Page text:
Book Review : Servant Mage

I received this book for free from NetGalley in exchange for an honest review. This does not affect my opinion of the book or the content of my review.

Book Review : Servant MageServant Mage by Kate Elliott
Published by Tordotcom on January 18th 2022
Pages: 176
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four-stars

In Kate Elliott's Servant Mage, a lowly fire mage finds herself entangled in an empire-spanning conspiracy on her way to discovering her true power.
They choose their laws to secure their power.
Fellion is a Lamplighter, able to provide illumination through magic. A group of rebel Monarchists free her from indentured servitude and take her on a journey to rescue trapped compatriots from an underground complex of mines.
Along the way they get caught up in a conspiracy to kill the latest royal child and wipe out the Monarchist movement for good.
But Fellion has more than just her Lamplighting skills up her sleeve…

Servant Mage is a delightful and fantastical novella that follows a lowly lamplighter named Fellian. In the world of Servant Mage, children with magical abilities are taken from their families, taught basic levels of their innate magical ability, and forced into indentured servitude that will fit their magical gifts. Fellian, born with a fire wraith, has the ability to control fire, and becomes a lamplighter and household servant. But everything changes when a group of people shows up at her place of work and takes her on a journey to save the world.

 

“There are all manner of demons in the world, Fellian. Some are entirely human.”

 

I was immediately intrigued by this dystopian magical system in Servant Mage. I think in a lot of fantasy novels, magic is a positive thing, and usually has a good effect on its users and their social standing. But in Servant Mage, the world is based on a corrupt system that teaches its mages to fear their magic as demonic, and to only use basic skills. What’s worse is that these mages live in horrible conditions, with virtually no hope of ever purchasing their freedom. In fact, Fellian is charged days more of servitude if she even wants to bathe herself once a month.

 

“You’re kept ignorant on purpose so you’ll be content with servitude.”

 

But thankfully, Fellian is caught up in the Monarchist movement and stolen from her household. I was even more interested in the Monarchist movement, which seeks to save babies born with the souls of the Monarchy from being murdered by the Liberationists. I am sure you can imagine how thrilled I was when I found out these Monarchs were actual dragons. I am all about dragons as rulers, and literally cannot get enough of that storyline. So I was pretty darn invested in Fellian and the rest of the Monarch’s movement to rescue this dragon baby and to raise it in secret until it can overthrow the awful Liberationists, who killed and toppled the Monarchs.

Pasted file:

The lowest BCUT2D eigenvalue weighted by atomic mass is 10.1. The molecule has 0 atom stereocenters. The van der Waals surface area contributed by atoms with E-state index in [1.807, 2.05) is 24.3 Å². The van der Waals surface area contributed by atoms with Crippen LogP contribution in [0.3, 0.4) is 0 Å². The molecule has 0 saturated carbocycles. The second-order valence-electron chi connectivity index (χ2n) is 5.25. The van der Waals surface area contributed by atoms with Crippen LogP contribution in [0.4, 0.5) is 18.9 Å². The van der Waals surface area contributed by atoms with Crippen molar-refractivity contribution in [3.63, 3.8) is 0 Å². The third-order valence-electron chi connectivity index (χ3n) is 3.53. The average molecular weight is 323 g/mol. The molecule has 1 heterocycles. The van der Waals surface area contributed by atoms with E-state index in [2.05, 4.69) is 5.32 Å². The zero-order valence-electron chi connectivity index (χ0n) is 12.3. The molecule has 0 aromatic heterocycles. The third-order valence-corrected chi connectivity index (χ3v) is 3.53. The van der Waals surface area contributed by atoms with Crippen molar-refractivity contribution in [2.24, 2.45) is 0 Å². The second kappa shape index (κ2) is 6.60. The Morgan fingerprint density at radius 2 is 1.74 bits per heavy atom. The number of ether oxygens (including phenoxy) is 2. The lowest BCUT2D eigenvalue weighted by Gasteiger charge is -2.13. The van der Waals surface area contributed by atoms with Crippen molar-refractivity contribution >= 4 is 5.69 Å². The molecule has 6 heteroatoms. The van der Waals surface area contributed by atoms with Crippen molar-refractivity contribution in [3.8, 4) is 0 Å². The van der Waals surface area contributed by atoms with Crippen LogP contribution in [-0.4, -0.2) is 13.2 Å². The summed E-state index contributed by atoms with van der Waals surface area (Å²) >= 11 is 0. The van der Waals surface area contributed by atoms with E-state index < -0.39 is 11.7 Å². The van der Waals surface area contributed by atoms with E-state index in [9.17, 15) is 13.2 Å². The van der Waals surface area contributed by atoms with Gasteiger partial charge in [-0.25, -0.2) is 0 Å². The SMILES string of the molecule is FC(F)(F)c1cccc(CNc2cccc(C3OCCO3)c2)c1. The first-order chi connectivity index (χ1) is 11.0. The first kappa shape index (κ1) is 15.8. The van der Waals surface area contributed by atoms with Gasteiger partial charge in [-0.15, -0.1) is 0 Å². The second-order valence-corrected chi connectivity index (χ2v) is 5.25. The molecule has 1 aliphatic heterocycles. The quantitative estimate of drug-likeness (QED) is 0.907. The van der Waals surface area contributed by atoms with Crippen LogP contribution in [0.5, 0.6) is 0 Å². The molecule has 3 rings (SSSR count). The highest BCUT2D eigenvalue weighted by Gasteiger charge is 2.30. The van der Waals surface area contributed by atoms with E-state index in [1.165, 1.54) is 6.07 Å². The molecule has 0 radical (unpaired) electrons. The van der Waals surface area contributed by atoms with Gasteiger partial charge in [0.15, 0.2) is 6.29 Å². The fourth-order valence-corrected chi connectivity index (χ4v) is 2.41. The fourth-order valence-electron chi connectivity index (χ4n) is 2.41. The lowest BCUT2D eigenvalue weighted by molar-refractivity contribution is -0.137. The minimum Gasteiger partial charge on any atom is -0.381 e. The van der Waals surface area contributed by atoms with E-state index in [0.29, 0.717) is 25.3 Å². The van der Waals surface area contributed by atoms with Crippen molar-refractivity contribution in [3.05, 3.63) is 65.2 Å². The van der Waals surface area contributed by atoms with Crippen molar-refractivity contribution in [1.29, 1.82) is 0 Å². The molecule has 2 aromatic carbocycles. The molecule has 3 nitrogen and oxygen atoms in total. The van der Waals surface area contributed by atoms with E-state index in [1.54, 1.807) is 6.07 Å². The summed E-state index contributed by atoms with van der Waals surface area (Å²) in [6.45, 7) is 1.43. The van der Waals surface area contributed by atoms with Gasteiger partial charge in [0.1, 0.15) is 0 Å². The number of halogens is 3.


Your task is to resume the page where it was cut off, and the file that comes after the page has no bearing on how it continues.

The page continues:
“The aether realm exists whatever the August Protector says. It will not go away even if she murders every five-souled baby. Or if every mage like you and me is indentured or killed.”

 

So basically, not only does this world have a really unique magical system, but it also has dragon royalty and world leaders, political intrigue and insurrection, and a pretty despicable main female villain known as the August Protector. Killing dragon babies makes you enemy #1 in my book. On top of that, I am always a sucker for resistance movements, and one with dragons just really tickled my fancy. And what’s more, is that the world also has a different, demonic realm, so to speak, that is super eerie and haunting and that I really want to read more of. I also was very intrigued by the Five-Arrow Quiver, which means that mages of the five different elements, so to speak, are granted more powers when together.

 

The only reason I didn’t give this delightful novella five stars was that I found that I didn’t like Fellian very much. Though she seems to be a capable and brave young woman, even risking treason to teach others to read in secret, she asks many rude and abrasive questions to the point that others even refer to her as “rude girl.” And she makes a decision at the end of Servant Mage that I just couldn’t get behind. I also couldn’t really figure out what was going on between her and another member of the Monarchists, Shey, whom she admits to finding attractive, but also seems to dislike. Regardless, I hope that Fellian will step up to the plate more if there are ever more works in this universe, which I ardently hope that there are.

 

I was really interested in the dark and interesting world that Servant Mage takes place in and lamented that this work was only a novella. I would happily read an entire series based on Servant Mage and can only hope that author Kate Elliot revisits this world in the future. In the meantime, I’ll definitely be looking into reading more of her novels. If they have half as interesting world-building as Servant Mage, I will be happy indeed.

four-stars
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Book Review : Servant Mage - Blogging with Dragons

Posted August 9, 2021 in Book Reviews, Fantasy

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